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Bromine - Br

Chemical properties of bromine - Health effects of bromine - Environmental effects of bromine

Atomic number


Atomic mass

79.904 g.mol -1

Electronegativity according to Pauling



3.1 g.cm-3 at 20°C

Melting point

- 7.2 °C

Boiling point

58.8 °C

Vanderwaals radius

0.165 nm

Ionic radius

0.195 nm (-1)



Electronic shell

[ Ar ] 3d10 4s2 4p5

Energy of first ionisation

1142.7 kJ.mol -1

Standard potential

1.08 V

Discovered by

Anthoine Balard in 1826

Bromine (Br)


At ambient temperature bromine is a brownish-red liquid. It has a similarly colored vapor with an offensive and suffocating odor. It is the only nonmetallic element that is liquid under ordinary conditions, it evaporates easily at standard temperature and pressures in a red vapor that has a strong disagreeable odor resembling that of chlorine. Bromine is less active chemically than chlorine and fluorine but is more active than iodine; its compounds are similar to those of the other halogens. Bromine is soluble in organic solvents and in water.


Bromine is used in industry to make organobromo compounds. A major one was dibromoethane an agent for leaded gasoline, before they were largely phased out due to environmental considerations. Other organobromines are used as insecticides, in fire extinguishers and to make pharmaceuticals. Bromine is used in making fumigants, dyes, flameproofing agents, water purification compounds, sanitizes, medicinals, agents for photography and in brominates vegetable oil, used as emulsifier in many citrus-flavoured solft drinks.

Bromine in the environment

Bromine is a naturally occurring element that can be found in many inorganic substances. Humans however, have many years ago started the introduction of organic bromines in the environment. These are all compounds that are not natural and can cause serious harm to human health and the environment.

In diffuse crustal rock bromine naturally occurs as bromide salts. Bromine salts have accumulated in sea water (85 ppm), from which bromine is extracted.
World production of bromine is more than 300.000 tonnes per year; the three main producing countries are US, Istrael and the UK. In this last case it is extracted from sea water at a plant on the coast of Anglesey, Wales.

Health effects of bromine

Bromine is corrosive to human tissue in a liquid state and its vapors irritate eyes and throat. Bromine vapors are very toxic with inhalation.

Humans can absorb organic bromines through the skin, with food and during breathing. Organic bromines are widely used as sprays to kill insects and other unwanted pests. But they are not only poisonous to the animals that they are used against, but also to larger animals. In many cases they are poisonous to humans, too.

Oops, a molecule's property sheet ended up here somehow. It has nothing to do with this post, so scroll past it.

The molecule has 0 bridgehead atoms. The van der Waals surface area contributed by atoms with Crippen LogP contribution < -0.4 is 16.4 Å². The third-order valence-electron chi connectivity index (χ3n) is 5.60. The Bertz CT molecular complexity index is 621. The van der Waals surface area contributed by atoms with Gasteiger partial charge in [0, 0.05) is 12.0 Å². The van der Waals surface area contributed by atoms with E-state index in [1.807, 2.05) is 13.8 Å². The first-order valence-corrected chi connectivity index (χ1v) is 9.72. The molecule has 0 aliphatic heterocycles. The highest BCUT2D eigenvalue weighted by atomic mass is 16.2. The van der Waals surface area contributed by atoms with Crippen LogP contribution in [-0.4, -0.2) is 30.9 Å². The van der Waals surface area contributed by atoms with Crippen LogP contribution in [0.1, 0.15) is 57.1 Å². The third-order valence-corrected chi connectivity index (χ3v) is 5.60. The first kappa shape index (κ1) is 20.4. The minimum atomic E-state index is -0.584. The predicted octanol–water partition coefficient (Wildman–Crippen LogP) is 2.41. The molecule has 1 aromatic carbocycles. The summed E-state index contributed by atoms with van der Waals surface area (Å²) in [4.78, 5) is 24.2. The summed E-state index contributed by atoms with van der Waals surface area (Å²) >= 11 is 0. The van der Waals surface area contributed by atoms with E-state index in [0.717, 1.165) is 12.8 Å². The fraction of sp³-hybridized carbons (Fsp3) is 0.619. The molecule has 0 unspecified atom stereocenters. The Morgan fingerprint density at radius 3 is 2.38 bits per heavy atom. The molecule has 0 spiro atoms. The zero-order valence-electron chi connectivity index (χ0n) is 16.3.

The most important health effects that can be caused by bromine-containing organic contaminants are malfunctioning of the nervous system and disturbances in genetic materials.

But organic bromines can also cause damage to organs such as liver, kidneys, lungs and milt and they can cause stomach and gastrointestinal malfunctioning. Some forms of organic bromines, such as ethylene bromine, can even cause cancer.

Inorganic bromines are found in nature, but whereas they occur naturally humans have added too much through the years. Through food and drinking water humans absorb high doses of inorganic bromines. These bromines can damage the nervous system and the thyroid gland.

Environmental effects of bromine

Organic bromines are often applied as disinfecting and protecting agents, due to their damaging effects on microorganisms. When they are applied in greenhouses and on farmland they can easily rinse off to surface water, which has very negative health effects on daphnia, fishes, lobsters and algae.

Organic bromines are also damaging to mammals, especially when they accumulate in the bodies of their preys. The most important effects on animals are nerve damage and next to that DNA damage, which can also enhance the chances of development of cancer.

The uptake of organic bromine takes place through food, through breathing and through the skin.

Organic bromines are not very biodegradable; when they are decomposed inorganic bromines will consist. These can damage the nerve system when high doses are absorbed.

It has occurred in the past that organic bromines ended up in the food of cattle. Thousands of cows and pigs had to be killed in order to prevent contagion of humans. The cattle suffered from symptoms such as liver damage, loss of sight and depletion of growth, decrease of immunity, decreasing milk production and sterility and malformed children.

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